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Are Luxury Retail Stocks a Diamond in the Rough?

The luxury sector is usually resilient during economic downturns, but this one is so severe it’s taken luxe retailers — and their stocks — with it. So, does that mean it’s time to add a few baubles to your portfolio?

Tiffany Gift Box
Photo By: minxlj
Tiffany Gift Box

“I’ve been at this a long time and I’ve never seen anything like this,” said George Whalin, founder of Retail Management Consultants.

In the recession of the early '90s, “that didn’t really impact luxury goods at all because the stock market remained pretty strong,” Whalin explained. “Even during the late 70s and early 80s, interest rates went through the roof but the luxury-goods segment was less impacted,” he said. “This is across the board.”

And, it’s gotten worse in the past few months: Shares of iconic jeweler Tiffany fell more than 60 percent from $45 in early September to a low of $17 in mid-November. Leather-handbag maker Coachpeaked around $37 in May, before falling below $14 in November.

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It’s worse for upscale department stores like Nordstrom and Saks, which have seen their stocks steadily decline all year, leaving them down 80 percent for the year and trading in the single digits.

There are two types of shoppers in luxury and both have tightened the purse strings on their designer handbags. There’s the affluent shopper, who never used to be affected by downturns but is now cutting back because this one is affecting the stock market — and their net worth.

The other is what’s called the “aspirational shopper,” a woman who doesn’t fit the demographic but occasionally treats herself to a $600 handbag or $800 pair of shoes. She was the jewel-encrusted canary in the coal mine – the first indication that luxury was succumbing to this downturn.

The affluent shopper will eventually get back to indulgent spending, but analysts say they’re not sure about the aspirational shopper.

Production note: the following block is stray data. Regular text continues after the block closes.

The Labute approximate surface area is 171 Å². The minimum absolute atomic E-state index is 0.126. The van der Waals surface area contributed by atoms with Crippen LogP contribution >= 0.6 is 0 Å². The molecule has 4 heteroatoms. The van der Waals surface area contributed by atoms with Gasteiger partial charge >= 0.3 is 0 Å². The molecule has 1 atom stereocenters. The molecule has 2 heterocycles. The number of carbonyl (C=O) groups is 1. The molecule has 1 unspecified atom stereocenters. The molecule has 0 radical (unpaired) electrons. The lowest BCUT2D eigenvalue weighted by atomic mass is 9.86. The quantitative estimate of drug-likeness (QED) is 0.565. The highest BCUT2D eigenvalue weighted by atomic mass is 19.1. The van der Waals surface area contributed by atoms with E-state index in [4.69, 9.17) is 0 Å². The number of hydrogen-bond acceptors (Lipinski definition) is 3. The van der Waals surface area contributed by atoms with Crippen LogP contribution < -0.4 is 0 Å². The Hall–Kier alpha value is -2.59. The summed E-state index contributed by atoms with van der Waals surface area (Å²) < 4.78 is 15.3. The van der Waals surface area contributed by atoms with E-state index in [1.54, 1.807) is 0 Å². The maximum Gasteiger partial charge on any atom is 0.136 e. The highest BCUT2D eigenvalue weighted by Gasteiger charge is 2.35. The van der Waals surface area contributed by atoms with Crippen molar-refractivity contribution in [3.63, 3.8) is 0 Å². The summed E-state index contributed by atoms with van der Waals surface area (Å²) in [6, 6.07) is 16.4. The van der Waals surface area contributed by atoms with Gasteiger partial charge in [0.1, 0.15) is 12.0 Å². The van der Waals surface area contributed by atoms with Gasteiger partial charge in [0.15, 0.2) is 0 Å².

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“That customer is gone,” Whalin said. “I don’t know how long — if ever — that customer will come back.”

Retail insiders say 2009 is going to be another challenging year for the entire sector, luxury included, and that we won’t see a recovery until sometime in 2010.

Most importantly, they say, luxury retail stocks still have further to fall, despite the fact that we’ve seen a modest bounce since late November.

“There may be some bargains there, but I don’t think we’re at the bottom yet,” Whalin said of the luxury sector.

“I think that luxury stocks have been beaten down in recent months,” added Kimberly Picciola, senior retail analyst at Morningstar. However, “we do think that there might be more to come as job losses mount — particularly in the New York area (Wall Street) and as bonuses at the end of the year are no longer there. We certainly think the sector is going to feel pinched.”

Morningstar has a $30 stock target on Tiffany in a three-to-five year time frame, with a buy at $15. The stock is currently in the mid-20s.

“One thing about Tiffany in particular is that tourism and the weak dollar had helped them in the New York market,” Picciola said. “That has slowed down. And there’s more weakness to come.”

They have a target of $33 on Coach, with a buy at $16.50. That stock is around $20.

Still, both Tiffany and Coach have strong strategies, the analysts say, and are best poised to shine through.

Luxury department stores, however, haven’t fared as well. Saks, hasn’t managed the downturn well, miscalculating demand, which has resulted in bloated inventory. And in the case of Nordstrom, Picciola says, they have a credit-card business, which “adds an element of uncertainty to that stock, given the turmoil in the market.”

But, don’t go settling for a vinyl handbag stock just yet.

“I think luxury will come back,” Whalin said. “One thing we know about our economy is: It’s resilient,” he said, adding: “It’s just going to take a while.”

When the market does recover, Whalin says Neiman Marcus is the best positioned because the retailer has good management that has a strong consumer franchise, and it keeps a tight lid on inventory and the number of stores. But, alas, they’re not a publicly-traded company.

Tiffany also does a good job, and, importantly, has a strong presence overseas, he says. That puts them in a great spot to take advantage of the global recovery.

Two things to watch for when picking a luxe stock: A strong customer franchise and a global presence, Whalin says.

“Look for names that have strong brands,” Picciola added. “Names that have been through this before, with strong balance sheets. They’re in a much better position to weather the current storm.”

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Questions? Comments? retaildetail@cnbc.com

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